Health and Well-being

See also blog entry “health, pain and fitness – does 1000 miles help?“.

When I started the walk I had not walked any serious distance since I was 18 years old, and even then never day-on-day walking such as this.  The fact that I was starting at such a low point will hopefully make the ECG data particularly interesting for health and well-being researchers.

In fact, walking for research is far from a stress-free contemplative experience!  As well as spending eight to ten hours a day on my feet, I was writing approximately 2000 words a day and spending at least an hour ‘tending technology’ (charging devices, copying files from one device to another, etc.) and more when on WiFi and uploading data.  In addition, I had to either plan bed and breakfasts with virtually no Internet connectivity and/or plan public transport back and forth to campsites with, often, virtually non-existent rural bus services.

One consequence of this is that the ECG trace very clearly shows my heart rate soar at 5am, at first light, when I start to stir and yet while still asleep begin to mull over the day ahead.  Indeed during this ‘worry time’ the heart rate peeked as high as when I was doing the most strenuous walking.  No wonder people die at night!

Physically, after a few weeks I was a mountain goat, becoming one of those really annoying people, who walk up steep hills effortlessly passing everyone on the way.  However another month in and long-term exhaustion and damage started to set in with various aches and pains and deep, deep tiredness.  Happily this too eventually passed, except for the soles of my feet, which took a month to recover after I finished.

I had expected that my legs would strengthen while walking, but that maybe my upper body would atrophy a little without similar exercise.  I had intended to deliberately do exercises in the evenings, but never had time.  When I got back I decided to try a few press-ups, and, to my astonishment, I could do 30 press-ups effortlessly when before the walk I could mange 10-20 with effort.  In succeeding days I found I could regularly do 50 press-ups at a time, and indeed have once done 100.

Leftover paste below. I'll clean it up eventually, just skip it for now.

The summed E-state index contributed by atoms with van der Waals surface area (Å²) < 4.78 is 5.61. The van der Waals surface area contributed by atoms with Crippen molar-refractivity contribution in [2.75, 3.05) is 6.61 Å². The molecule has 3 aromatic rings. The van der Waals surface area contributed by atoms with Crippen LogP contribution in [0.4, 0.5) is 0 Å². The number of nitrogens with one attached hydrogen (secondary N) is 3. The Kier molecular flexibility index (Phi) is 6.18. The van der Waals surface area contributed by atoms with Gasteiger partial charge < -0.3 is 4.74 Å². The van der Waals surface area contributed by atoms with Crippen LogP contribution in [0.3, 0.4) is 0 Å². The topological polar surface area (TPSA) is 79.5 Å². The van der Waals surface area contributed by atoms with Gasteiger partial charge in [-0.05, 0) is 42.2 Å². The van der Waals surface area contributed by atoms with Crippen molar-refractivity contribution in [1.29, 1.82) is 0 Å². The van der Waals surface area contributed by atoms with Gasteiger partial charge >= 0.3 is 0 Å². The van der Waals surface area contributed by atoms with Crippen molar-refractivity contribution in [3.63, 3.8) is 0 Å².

This is not upper body strength, but the fact that walking has both strengthened my core muscles (stomach and back) and also improved general cardio-vascular fitness.  If you are strong enough to do one press up you are strong enough to do one hundred, it is getting oxygen and fuel to your muscles that is the limiting factor.

Walking is in fact one of the best forms of exercise, with little risk of injury (well unless you walk 1000 miles at a go!), and many health benefits; even cancer recovery is significantly improved by walking.

In the UK, childhood and adult obesity is an increasing problem, as it is across much of the developed world, and I believe this is even true now amongst the more prosperous in India.  In the UK, the biggest problem is amongst the poor; calorie deficit is rarely a problem, just that the cheapest foods are ‘junk foods’, so a poor person’s diet is usually a poor diet.

Sadly, while walking seems ‘free’ actually many are put off walking because of the need (in the British climate) for expensive rain gear, boots etc. – fitness is big industry.  I spoke to a taxi driver who was severely overweight, and loved walking, but couldn’t as he was not able to find affordable rainwear in his size XXXL.

These equipment problems are compounded by expensive and infrequent public transport, which makes it hard to get out of the city unless you have a car.  I recall when I was a child, I couldn’t afford busses, and it could take an hour or two to get clear of the city before I walked in the countryside.  I did it because (at that point!) I was already fit, but what about those who are taking their first tentative steps at exercise?

However, there are positive signs too.  In Llanelli, where long-closed steelworks used to border the seacoast, the land has been reclaimed into nature reserves and waterside parkland.  It is one of the poorer areas of South Wales and yet there appears to be widespread pride in this urban-edge land that is designed for walking and cycling.  As is common, the residential developments are ‘executive’, but the parkland is open to all.

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